out there which you could probably fork but why? They all missed the
boat somewhere, somehow.

Craig


--
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dangerous content by MailScanner, and is
believed to be clean.

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Old 09-15-2011, 02:32 AM
John R Pierce
 
Default Upgrade from 5.6 => 5.7

On 09/14/11 6:39 PM, Always Learning wrote:
> Ajax/Jquery is someone else's parametrised programming language. It adds
> complexity and overhead to what is fundamentally a very basic task. Ajax
> etc. seem to appeal to people who are not good (or natural) programmers.
> Ajax etc. is like programming with boxing gloves on and taking several
> weeks to do it. If they want to use it, let them.

Ajax is not a programming language, its a technique of implementing the
client (browser) side of your applications in JavaScript, which is the
programming language.

ever use gmail or google documents? thats ajax. its interactive
within the USER BROWSER without requiring round trips to the web server
for every little operation such as summing up the checks entered in a
form as they are being entered. An Ajax accounting program could be
interactive like Quickbooks is, as opposed to fill in a static form and
hit submit for every little action.

And, if you've never used a SQL join, you don't know the first thing
about *relational* databases, you've been using SQL as though it was a
simple flat table ISAM, DBase-style circa 1983. Might as well use
BerkeleyDB for that, its even faster and lighter weight.

but, whatever. its your project, have at it.


--
john r pierce N 37, W 122
santa cruz ca mid-left coast

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Old 09-15-2011, 02:33 AM
"Thomas Dukes"
 
Default Upgrade from 5.6 => 5.7

> -----Original Message-----
> From: centos-bounces@centos.org
> [mailto:centos-bounces@centos.org] On Behalf Of Always Learning
> Sent: Wednesday, September 14, 2011 9:40 PM
> To: CentOS mailing list
> Subject: Re: [CentOS] Upgrade from 5.6 => 5.7
>
>
> On Wed, 2011-09-14 at 18:08 -0700, John R Pierce wrote:
>
> > an accounting system thats in plain HTML would be
> incredibly clunky to
> > use. you really want to do this in ajax/jquery or whatever so its
> > more interactive
>
> No thank you. HTML, CSS, PHP and MySQL are my chosen tools
> for my systems.
>
> I have written 20+ complete systems using these and found
> them to be fast and very effective. Everyone who has seen my
> HTML, CSS, PHP, MySQL systems has been favourably impressed
> (me too!). MySQL is a fast database system. Never ever used a
> SQL join or view, just well designed databases with carefully
> planned tables - that is the art of good programming.
>
> Ajax/Jquery is someone else's parametrised programming
> language. It adds complexity and overhead to what is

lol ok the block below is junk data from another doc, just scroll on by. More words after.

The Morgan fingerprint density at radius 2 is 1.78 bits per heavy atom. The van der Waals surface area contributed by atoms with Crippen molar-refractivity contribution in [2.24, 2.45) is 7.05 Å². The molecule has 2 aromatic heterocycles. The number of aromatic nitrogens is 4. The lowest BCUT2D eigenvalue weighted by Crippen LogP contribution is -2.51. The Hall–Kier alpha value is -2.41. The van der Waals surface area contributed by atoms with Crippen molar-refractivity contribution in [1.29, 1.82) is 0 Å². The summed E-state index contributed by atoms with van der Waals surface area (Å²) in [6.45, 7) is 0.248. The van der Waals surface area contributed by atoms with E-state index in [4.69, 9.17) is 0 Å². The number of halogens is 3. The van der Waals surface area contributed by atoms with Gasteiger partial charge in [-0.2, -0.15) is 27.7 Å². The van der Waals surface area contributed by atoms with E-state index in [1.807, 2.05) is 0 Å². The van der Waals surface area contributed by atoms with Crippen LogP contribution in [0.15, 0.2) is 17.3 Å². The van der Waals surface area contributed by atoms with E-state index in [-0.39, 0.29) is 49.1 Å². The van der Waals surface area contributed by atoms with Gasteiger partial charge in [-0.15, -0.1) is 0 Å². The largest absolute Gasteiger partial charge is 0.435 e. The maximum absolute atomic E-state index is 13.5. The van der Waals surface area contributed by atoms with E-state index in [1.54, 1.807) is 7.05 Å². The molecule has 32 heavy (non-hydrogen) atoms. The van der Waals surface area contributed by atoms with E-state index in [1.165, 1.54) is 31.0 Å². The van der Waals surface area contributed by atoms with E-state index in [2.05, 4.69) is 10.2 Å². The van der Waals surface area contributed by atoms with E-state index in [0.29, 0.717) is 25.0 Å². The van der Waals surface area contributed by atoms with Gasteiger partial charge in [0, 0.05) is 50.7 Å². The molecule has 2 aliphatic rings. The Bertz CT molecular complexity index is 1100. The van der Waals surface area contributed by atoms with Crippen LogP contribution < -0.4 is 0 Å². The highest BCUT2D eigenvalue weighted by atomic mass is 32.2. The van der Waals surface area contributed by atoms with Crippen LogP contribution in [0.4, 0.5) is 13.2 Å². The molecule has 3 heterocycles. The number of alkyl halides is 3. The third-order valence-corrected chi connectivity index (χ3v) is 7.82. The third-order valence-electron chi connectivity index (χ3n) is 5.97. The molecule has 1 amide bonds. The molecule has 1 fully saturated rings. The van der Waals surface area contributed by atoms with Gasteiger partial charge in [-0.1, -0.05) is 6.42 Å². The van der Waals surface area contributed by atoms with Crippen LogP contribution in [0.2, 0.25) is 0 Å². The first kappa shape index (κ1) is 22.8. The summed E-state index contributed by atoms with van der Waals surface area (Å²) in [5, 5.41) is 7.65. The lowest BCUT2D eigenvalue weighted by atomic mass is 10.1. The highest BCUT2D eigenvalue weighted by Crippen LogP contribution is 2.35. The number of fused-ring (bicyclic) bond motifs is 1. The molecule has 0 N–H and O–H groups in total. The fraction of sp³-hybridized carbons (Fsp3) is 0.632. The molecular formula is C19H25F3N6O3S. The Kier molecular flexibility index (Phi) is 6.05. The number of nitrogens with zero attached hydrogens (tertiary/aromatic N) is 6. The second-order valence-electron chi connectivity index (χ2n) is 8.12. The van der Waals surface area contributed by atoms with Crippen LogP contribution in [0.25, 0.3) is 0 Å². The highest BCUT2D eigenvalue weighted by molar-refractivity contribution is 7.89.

> fundamentally a very basic task. Ajax etc. seem to appeal to
> people who are not good (or natural) programmers.
> Ajax etc. is like programming with boxing gloves on and
> taking several weeks to do it. If they want to use it, let them.
>
> > also, I'd suggest using postgresql for better data integrity, and
> > anything-but-php (Python?) for better webside security.
>
> I have been using MySQL on Linux for about 4 years and never
> had a problem. What security issues has PHP ?

I, like you have been using mysql/php for ecommerce since 2003. Never had
and issue except RHEL/CentOS is about a release behind everyone else.
Stability is one thing, holding back is another when Fedora is 3 or 4
release ahead. Again, not CentOS's fault.

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Old 09-15-2011, 03:07 AM
Always Learning
 
Default Upgrade from 5.6 => 5.7

On Wed, 2011-09-14 at 19:17 -0700, Craig White wrote:

... snip interesting posting ....

> WebApps are clearly the future - it's hard to justify specialized
> server/client applications (installation, limited choice of clients,
> maintenance, licensing) and it seems that the future will offer 2
> choices... SAAS or run your own.

That is the way I see things. Web runs anywhere. Otherwise specific
application software (usually costing money), licensing involvement,
software dependency etc. Grab a reasonable browser and start using the
application!


> My own take on it... 'plain html' accounting is just fine.

Mine are a bit more than 'plain'. I use CSS. However accounting is
basically entering or capturing the data; then doing basic tasks like
orders, invoices, statements etc. Add some complicated things like
credit control and specific discount structures for individual
customers. Branch-out in to name, address and other contract details,
add the mailing list facility. Add stock control, automatic re-ordering
etc.

The best bits that make the directors happy is when they can sit in
front of the screen and see the sales figures and trends. Everything